Oral Insulin Works in Tests on Rats
Promising Early Results Mean People With Diabetes Could Soon Forgo Injections
WebMD News Archive
Jan. 10, 2007 -- Oral insulin may be one step closer to becoming available to people who now have to take shots for their diabetesdiabetes.
Scientists in Taiwan report success in early tests of an oral insulin solution in diabetic rats. The solution hasn't been tested in people yet.
Currently, insulin can be taken by injection or, as in the case of the recently approved Exubera, by inhalation.
"Multiple daily injections of insulin are currently the standard treatment for insulin-dependent diabetic patients," write the Taiwanese researchers, who include Hsing-Wen Sung, PhD, of Taiwan's National Tsing Hua University.
An oral drug would be "by far the most convenient and comfortable way of delivering insulin," Sung's team writes.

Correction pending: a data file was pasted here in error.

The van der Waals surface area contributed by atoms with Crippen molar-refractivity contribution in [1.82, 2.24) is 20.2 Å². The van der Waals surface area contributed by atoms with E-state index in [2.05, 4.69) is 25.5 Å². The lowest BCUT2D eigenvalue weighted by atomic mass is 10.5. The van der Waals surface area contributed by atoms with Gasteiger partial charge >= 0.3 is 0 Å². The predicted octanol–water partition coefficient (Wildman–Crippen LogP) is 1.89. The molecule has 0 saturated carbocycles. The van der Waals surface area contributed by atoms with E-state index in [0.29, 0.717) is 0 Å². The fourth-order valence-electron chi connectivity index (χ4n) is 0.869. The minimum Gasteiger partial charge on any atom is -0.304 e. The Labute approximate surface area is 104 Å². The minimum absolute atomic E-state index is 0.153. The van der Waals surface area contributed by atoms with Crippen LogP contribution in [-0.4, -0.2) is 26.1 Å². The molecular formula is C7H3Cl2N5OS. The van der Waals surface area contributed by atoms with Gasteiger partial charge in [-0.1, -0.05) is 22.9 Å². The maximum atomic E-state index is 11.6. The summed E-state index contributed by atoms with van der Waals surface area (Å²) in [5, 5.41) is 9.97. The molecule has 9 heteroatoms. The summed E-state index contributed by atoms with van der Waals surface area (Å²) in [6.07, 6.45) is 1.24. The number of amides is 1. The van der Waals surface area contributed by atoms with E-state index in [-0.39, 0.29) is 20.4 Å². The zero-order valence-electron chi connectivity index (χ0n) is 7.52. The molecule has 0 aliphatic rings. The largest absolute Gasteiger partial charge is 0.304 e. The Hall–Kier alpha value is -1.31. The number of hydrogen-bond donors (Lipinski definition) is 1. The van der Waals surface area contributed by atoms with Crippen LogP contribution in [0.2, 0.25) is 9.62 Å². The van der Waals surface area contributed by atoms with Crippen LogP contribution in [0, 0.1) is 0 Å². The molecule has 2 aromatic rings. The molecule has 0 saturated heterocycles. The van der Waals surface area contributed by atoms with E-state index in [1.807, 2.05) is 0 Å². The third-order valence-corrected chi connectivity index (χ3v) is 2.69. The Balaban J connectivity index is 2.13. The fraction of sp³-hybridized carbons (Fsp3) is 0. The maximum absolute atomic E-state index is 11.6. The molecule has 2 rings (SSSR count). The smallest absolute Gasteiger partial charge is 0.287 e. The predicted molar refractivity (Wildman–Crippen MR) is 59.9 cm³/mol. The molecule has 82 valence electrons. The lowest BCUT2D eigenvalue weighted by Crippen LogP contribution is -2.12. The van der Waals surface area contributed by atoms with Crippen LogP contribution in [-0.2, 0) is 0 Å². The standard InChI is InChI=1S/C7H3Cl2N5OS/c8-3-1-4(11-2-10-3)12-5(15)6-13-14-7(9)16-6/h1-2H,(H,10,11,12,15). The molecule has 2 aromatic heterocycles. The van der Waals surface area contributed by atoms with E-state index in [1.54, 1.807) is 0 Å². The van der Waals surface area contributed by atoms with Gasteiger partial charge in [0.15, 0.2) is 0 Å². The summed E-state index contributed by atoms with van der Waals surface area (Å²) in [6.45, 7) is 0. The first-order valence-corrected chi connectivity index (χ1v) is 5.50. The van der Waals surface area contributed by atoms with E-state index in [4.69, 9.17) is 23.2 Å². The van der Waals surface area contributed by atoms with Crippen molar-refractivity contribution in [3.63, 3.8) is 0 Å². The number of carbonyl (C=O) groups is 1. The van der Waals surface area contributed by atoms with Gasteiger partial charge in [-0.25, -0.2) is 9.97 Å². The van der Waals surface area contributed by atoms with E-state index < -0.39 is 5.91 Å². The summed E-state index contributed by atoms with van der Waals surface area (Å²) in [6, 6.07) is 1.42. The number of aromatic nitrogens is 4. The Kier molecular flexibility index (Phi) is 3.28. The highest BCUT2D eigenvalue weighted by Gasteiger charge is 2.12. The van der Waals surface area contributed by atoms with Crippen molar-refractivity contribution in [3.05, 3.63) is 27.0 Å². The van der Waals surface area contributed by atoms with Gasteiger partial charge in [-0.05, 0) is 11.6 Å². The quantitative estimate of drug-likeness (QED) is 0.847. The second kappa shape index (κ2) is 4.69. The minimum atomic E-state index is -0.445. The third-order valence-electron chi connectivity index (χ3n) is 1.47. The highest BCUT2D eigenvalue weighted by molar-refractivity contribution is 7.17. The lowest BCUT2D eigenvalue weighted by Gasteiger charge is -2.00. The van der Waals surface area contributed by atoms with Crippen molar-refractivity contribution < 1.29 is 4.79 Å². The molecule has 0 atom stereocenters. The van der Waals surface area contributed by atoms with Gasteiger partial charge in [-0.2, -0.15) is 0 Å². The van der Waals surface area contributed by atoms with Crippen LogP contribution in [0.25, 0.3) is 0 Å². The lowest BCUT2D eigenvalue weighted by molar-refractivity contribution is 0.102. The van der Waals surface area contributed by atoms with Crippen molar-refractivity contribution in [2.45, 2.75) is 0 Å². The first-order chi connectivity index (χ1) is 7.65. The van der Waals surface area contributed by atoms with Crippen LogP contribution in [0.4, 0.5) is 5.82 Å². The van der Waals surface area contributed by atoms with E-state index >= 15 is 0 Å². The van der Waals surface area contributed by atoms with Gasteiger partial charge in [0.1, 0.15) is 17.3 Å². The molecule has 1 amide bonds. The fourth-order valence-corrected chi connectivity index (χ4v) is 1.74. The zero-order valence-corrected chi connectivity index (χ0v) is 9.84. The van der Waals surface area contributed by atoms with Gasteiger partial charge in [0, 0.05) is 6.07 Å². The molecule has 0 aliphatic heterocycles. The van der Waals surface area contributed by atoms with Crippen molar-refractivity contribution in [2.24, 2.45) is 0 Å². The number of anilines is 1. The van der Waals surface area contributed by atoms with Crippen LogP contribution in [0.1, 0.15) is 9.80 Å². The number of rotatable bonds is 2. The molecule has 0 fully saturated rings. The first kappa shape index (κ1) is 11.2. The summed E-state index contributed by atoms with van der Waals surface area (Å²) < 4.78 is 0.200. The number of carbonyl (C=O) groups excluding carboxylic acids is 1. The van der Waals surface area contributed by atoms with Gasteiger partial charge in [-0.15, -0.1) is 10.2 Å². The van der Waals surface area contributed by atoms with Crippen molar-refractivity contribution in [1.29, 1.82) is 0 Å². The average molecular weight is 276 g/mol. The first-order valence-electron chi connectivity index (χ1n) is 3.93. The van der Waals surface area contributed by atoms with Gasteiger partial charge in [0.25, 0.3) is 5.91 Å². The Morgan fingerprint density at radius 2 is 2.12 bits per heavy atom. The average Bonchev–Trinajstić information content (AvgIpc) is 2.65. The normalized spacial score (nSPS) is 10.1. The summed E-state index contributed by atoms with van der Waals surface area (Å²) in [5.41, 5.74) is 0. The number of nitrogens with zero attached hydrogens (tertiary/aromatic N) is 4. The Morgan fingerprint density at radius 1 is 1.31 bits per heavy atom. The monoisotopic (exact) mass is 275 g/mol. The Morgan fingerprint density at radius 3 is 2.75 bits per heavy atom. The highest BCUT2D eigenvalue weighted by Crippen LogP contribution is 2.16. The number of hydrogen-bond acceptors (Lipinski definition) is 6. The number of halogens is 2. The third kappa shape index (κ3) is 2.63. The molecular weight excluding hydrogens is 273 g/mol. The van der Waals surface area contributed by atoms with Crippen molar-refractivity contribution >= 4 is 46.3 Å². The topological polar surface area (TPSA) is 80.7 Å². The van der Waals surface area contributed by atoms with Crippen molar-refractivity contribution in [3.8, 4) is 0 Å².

But there have been roadblocks. "Protein drugs, like insulin, are readily degraded" in the stomach, preventing pure oral insulin from reaching the bloodstream to do its work, the researchers point out.
So Sung and colleagues bundled insulin with chitosan -- a chemical derived from the shells of shrimp, crabs, and lobsters -- into tiny particles called nanoparticles.
They then put these nanoparticles in an oral solution, which they tested on diabetic male rats.
Lab tests showed the insulin reached the rats' bloodstream and lowered their blood glucose (sugar) levels.
Further work is needed to see if the oral insulin solution works in people. Other scientists have also attempted to make an oral insulin solution, but none have reached the market.
The Taiwanese study appears in the journal Biomacromolecules.